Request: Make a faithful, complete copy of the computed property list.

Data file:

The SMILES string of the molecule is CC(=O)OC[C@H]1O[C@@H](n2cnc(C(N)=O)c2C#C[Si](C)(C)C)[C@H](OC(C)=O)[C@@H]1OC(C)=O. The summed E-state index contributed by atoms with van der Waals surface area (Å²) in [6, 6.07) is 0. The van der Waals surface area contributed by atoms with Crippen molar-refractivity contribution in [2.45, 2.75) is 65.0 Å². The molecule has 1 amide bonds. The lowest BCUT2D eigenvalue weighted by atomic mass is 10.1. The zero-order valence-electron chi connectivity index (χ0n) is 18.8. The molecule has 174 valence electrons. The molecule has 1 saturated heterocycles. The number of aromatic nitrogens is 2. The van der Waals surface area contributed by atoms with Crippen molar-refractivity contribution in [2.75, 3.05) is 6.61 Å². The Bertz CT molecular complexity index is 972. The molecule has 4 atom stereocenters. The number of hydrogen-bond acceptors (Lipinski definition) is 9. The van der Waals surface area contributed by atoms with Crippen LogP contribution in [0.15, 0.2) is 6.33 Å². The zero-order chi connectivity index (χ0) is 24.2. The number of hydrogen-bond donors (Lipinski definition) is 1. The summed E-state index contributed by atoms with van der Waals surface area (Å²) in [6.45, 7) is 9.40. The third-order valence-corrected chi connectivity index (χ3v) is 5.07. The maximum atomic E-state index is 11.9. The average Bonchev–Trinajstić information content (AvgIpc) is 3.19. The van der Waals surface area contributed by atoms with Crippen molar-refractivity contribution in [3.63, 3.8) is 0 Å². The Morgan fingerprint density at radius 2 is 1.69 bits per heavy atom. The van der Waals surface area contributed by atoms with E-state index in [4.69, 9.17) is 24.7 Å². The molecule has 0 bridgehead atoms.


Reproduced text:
The SMILES string of the molecule is CC(=O)OC[C@H]1O[C@@H](n2cnc(C(N)=O)c2C#C[Si](C)(C)C)[C@H](OC(C)=O)[C@@H]1OC(C)=O. The summed E-state index contributed by atoms with van der Waals surface area (Å²) in [6, 6.07) is 0. The van der Waals surface area contributed by atoms with Crippen molar-refractivity contribution in [2.45, 2.75) is 65.0 Å². The molecule has 1 amide bonds. The lowest BCUT2D eigenvalue weighted by atomic mass is 10.1. The zero-order valence-electron chi connectivity index (χ0n) is 18.8. The molecule has 174 valence electrons. The molecule has 1 saturated heterocycles. The number of aromatic nitrogens is 2. The van der Waals surface area contributed by atoms with Crippen molar-refractivity contribution in [2.75, 3.05) is 6.61 Å². The Bertz CT molecular complexity index is 972. The molecule has 4 atom stereocenters. The number of hydrogen-bond acceptors (Lipinski definition) is 9. The van der Waals surface area contributed by atoms with Crippen LogP contribution in [0.15, 0.2) is 6.33 Å². The zero-order chi connectivity index (χ0) is 24.2. The number of hydrogen-bond donors (Lipinski definition) is 1. The summed E-state index contributed by atoms with van der Waals surface area (Å²) in [6.45, 7) is 9.40. The third-order valence-corrected chi connectivity index (χ3v) is 5.07. The maximum atomic E-state index is 11.9. The average Bonchev–Trinajstić information content (AvgIpc) is 3.19. The van der Waals surface area contributed by atoms with Crippen molar-refractivity contribution in [3.63, 3.8) is 0 Å². The Morgan fingerprint density at radius 2 is 1.69 bits per heavy atom. The van der Waals surface area contributed by atoms with E-state index in [4.69, 9.17) is 24.7 Å². The molecule has 0 bridgehead atoms.